Long-acting injectable antipsychotics in early psychosis: a literature review
Article first published online: 24 JAN 2013
© 2013 Wiley Publishing Asia Pty Ltd
Early Intervention in Psychiatry
Volume 7, Issue 3, pages 247–254, August 2013
How to Cite
Emsley, R., Chiliza, B., Asmal, L., Mashile, M. and Fusar-Poli, P. (2013), Long-acting injectable antipsychotics in early psychosis: a literature review. Early Intervention in Psychiatry, 7: 247–254. doi: 10.1111/eip.12027
- Issue published online: 24 JUL 2013
- Article first published online: 24 JAN 2013
- Manuscript Accepted: 30 NOV 2012
- Manuscript Received: 19 JUN 2012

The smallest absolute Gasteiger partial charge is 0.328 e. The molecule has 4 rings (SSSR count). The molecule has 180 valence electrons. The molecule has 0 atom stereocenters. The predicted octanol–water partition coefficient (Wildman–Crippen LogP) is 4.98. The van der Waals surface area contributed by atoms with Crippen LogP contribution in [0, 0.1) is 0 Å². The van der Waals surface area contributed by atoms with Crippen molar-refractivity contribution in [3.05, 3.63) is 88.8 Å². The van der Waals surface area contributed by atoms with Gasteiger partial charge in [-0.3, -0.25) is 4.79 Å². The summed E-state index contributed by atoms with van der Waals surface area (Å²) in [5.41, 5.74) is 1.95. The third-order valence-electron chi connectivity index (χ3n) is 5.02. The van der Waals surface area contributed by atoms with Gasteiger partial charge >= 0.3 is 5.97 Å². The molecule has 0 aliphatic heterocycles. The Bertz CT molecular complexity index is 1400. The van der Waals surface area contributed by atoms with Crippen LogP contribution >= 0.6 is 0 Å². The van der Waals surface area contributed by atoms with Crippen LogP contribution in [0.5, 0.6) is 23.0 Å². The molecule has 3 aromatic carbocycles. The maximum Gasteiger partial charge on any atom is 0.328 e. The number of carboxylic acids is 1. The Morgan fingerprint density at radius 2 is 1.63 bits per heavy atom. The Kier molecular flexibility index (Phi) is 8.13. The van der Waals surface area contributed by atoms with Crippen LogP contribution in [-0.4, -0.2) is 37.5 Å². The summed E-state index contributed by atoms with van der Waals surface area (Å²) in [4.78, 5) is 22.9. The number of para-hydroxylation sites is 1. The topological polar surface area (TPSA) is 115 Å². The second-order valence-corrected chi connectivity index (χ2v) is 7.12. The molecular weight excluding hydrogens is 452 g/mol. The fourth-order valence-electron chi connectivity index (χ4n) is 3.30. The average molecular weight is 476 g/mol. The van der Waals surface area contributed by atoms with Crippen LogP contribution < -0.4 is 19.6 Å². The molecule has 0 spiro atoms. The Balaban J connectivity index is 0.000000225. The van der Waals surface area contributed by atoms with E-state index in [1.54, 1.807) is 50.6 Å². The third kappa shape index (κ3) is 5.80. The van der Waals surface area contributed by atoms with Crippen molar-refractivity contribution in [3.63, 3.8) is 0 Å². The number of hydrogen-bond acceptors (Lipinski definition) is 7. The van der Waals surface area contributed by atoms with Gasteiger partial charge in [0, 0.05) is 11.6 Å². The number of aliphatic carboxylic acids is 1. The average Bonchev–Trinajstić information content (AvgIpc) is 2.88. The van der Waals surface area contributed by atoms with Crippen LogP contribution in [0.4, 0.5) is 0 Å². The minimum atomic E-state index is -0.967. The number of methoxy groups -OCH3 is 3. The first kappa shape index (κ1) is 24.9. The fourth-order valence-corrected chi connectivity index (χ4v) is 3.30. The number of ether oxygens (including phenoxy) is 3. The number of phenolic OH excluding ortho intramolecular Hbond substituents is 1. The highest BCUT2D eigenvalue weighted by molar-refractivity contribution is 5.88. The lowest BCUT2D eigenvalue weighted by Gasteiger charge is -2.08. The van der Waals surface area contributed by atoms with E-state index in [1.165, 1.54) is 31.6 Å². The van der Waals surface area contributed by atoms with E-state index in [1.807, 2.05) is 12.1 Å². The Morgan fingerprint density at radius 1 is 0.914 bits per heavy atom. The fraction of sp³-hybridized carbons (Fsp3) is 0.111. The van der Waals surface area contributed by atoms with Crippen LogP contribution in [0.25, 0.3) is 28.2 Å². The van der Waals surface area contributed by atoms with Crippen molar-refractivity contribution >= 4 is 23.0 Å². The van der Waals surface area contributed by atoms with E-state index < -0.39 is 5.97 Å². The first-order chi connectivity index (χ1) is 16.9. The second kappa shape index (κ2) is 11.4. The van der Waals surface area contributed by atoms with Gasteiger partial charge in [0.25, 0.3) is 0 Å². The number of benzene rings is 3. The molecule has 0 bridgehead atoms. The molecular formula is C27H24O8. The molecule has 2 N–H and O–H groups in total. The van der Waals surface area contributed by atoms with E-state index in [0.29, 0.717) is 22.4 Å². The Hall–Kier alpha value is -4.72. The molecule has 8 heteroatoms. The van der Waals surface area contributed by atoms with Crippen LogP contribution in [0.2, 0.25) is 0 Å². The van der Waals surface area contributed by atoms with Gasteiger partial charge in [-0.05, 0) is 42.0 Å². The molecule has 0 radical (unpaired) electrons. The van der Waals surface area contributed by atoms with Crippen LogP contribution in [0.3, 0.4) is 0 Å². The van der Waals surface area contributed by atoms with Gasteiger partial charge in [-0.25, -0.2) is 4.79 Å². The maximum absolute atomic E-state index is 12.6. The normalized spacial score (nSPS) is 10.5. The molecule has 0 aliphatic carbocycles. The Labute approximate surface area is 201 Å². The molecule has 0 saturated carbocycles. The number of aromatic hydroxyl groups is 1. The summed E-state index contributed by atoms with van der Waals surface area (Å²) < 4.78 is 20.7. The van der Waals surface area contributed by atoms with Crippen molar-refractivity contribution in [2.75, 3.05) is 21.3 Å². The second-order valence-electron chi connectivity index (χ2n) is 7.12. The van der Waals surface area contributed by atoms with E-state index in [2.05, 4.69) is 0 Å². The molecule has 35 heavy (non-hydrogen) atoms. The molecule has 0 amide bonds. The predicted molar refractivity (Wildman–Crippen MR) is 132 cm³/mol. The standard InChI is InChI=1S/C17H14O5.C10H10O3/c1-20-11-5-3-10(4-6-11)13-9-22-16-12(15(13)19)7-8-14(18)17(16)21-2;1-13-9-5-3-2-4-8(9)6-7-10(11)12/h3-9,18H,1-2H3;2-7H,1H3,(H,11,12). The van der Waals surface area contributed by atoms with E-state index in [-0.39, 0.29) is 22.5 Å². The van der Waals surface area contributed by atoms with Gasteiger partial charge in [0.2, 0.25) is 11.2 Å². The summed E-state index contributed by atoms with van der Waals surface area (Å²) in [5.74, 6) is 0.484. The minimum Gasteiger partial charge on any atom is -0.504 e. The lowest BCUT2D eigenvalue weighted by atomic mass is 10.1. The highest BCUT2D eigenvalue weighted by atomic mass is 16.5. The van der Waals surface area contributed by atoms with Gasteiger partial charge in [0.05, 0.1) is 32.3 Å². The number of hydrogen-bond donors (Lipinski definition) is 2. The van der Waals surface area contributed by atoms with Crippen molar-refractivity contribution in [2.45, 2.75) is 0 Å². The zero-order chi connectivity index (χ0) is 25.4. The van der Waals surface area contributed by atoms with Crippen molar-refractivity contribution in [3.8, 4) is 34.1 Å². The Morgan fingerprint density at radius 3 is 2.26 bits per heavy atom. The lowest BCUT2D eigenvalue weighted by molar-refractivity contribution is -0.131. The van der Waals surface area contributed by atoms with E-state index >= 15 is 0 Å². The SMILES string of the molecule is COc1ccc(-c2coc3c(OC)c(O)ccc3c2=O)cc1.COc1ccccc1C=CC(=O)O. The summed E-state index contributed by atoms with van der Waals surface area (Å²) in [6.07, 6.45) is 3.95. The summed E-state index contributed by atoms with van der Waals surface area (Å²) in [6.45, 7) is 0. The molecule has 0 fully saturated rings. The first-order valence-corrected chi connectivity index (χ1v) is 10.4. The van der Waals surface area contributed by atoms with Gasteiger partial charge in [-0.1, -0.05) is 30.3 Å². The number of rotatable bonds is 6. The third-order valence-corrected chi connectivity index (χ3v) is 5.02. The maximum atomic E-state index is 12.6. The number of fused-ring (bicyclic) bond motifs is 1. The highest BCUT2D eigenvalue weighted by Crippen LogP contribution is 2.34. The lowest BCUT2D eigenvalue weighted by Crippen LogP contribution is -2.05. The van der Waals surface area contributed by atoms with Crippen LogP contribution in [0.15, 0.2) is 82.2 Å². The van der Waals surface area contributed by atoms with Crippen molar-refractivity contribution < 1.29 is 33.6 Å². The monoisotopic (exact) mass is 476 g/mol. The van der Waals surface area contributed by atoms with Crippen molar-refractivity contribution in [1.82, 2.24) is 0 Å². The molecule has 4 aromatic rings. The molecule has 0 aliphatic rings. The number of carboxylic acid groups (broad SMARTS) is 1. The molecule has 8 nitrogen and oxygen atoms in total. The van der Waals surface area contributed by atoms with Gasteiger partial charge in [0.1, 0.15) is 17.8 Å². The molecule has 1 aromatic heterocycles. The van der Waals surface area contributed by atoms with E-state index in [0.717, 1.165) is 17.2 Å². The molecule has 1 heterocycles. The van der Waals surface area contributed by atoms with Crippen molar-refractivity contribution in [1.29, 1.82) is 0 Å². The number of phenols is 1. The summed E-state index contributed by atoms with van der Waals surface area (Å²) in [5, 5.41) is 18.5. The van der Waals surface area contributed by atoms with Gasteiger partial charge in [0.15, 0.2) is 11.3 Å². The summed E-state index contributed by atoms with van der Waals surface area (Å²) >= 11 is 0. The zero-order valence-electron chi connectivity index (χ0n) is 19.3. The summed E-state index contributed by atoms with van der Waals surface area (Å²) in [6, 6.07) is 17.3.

- early psychosis;
- long-acting antipsychotic;
There are sound reasons for considering the use of long-acting injectable antipsychotics early in the course of schizophrenia. We reviewed available literature on the subject.
We conducted an electronic database search and critically reviewed all studies in which a long-acting injectable antipsychotic was evaluated in early psychosis patients.
There is a need for well-designed studies as most of those reported were open-label and non-comparative, and samples were frequently small.
The available evidence does suggest that long-acting injectable antipsychotics can be used safely and effectively in early stages of the illness, and that they may be associated with better outcomes than with oral medications. However, this is largely supported by evidence from naturalistic cohort studies and a small number of controlled trials of risperidone long-acting injection. Evidence for olanzapine and paliperidone long-acting injectables in particular is limited.